Student was shocked at the response
Nicole Parsons, a junior student of the University of Massachusetts, was told by a residence director to remove a sign she had made and hung from her dormitory window. Eddie Papazoni, the residence director (RA) in question urged her to remove the sign as it failed to foster any semblance of inclusion.
According to Parsons, the impetus behind the sign was an incident where an existing Happy Hanukkah sign inside the campus was written over by a crude swastika. The sign in the center of the controversy signaled her protest. It said, “F*** Nazis, you are not welcome.” Her rationale was that the person who drew the swastika may see the sign and realize someone had condemned such a heinous action, even in the midst of administrative apathy.
The junior student was understandably shocked to receive an email from the university RA. The latter wrote that the purpose of his email was to inform her that although she was totally allowed to display the sign as per Freedom of Speech statutes, it would be helpful if she meets him to discuss the sign’s impact on the university community. The email went on to state that a few community members have expressed chagrin at the sign and hope the sign will be taken down. The creation of mixed emotions has led to consternation among community members on how to proceed on this matter and inclusion issues. They are also confused as to how they can be active members within their communities. The email concludes by asking her to take off the sign to enable all university students to enjoy an inclusive experience while in residence at the university. The sign’s removal, as per the author, will also foster a respectful environment within the campus.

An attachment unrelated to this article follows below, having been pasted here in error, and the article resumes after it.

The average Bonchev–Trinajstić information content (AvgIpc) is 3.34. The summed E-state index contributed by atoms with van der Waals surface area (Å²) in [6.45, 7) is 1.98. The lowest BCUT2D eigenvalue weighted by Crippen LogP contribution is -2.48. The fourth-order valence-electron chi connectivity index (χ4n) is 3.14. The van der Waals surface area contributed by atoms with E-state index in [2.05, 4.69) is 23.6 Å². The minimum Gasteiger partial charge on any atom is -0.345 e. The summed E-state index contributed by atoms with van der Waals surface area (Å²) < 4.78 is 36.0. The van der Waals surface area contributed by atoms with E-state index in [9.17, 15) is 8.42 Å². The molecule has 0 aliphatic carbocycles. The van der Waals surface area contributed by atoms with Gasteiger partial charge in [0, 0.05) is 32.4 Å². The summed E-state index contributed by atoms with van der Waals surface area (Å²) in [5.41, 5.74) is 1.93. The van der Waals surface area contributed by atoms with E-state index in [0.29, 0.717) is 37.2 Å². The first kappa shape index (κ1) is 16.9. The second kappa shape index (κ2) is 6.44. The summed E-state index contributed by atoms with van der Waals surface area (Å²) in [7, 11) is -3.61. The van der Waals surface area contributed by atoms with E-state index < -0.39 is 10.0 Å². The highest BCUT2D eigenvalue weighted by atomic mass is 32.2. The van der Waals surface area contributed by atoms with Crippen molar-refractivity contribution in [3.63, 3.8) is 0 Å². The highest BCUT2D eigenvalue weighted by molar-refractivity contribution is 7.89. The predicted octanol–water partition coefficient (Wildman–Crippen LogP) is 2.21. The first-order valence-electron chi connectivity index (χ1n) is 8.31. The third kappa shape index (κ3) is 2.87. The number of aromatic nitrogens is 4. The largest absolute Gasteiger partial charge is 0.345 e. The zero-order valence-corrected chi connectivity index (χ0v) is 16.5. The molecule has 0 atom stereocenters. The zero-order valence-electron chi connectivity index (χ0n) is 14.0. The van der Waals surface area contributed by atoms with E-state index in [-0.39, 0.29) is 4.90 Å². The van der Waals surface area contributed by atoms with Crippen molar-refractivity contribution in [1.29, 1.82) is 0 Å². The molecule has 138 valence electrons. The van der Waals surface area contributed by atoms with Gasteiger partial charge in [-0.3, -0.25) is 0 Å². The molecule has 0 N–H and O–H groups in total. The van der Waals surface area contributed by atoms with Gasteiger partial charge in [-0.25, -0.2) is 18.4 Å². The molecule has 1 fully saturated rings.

I think they asked her to take it down because of the f bomb, not because of the anti-Nazi rhetoric
Which seems fair tbh, it’s a window facing a public street in a university building
— Peak Neoliberalism 🇺🇸🌐 (@marthsshinedair) December 23, 2018
In her interview with BuzzFeed, she felt the email showed the university cared more about the feelings of Nazis rather than the safety of its students. The University of Massachusetts soon backtracked, distancing itself from the email written by one of its RAs. In another email, university authorities said the RA’s email was poorly worded, and it was wrong to send in the first place. The university roundly rejects Nazis and all other kinds of hate groups.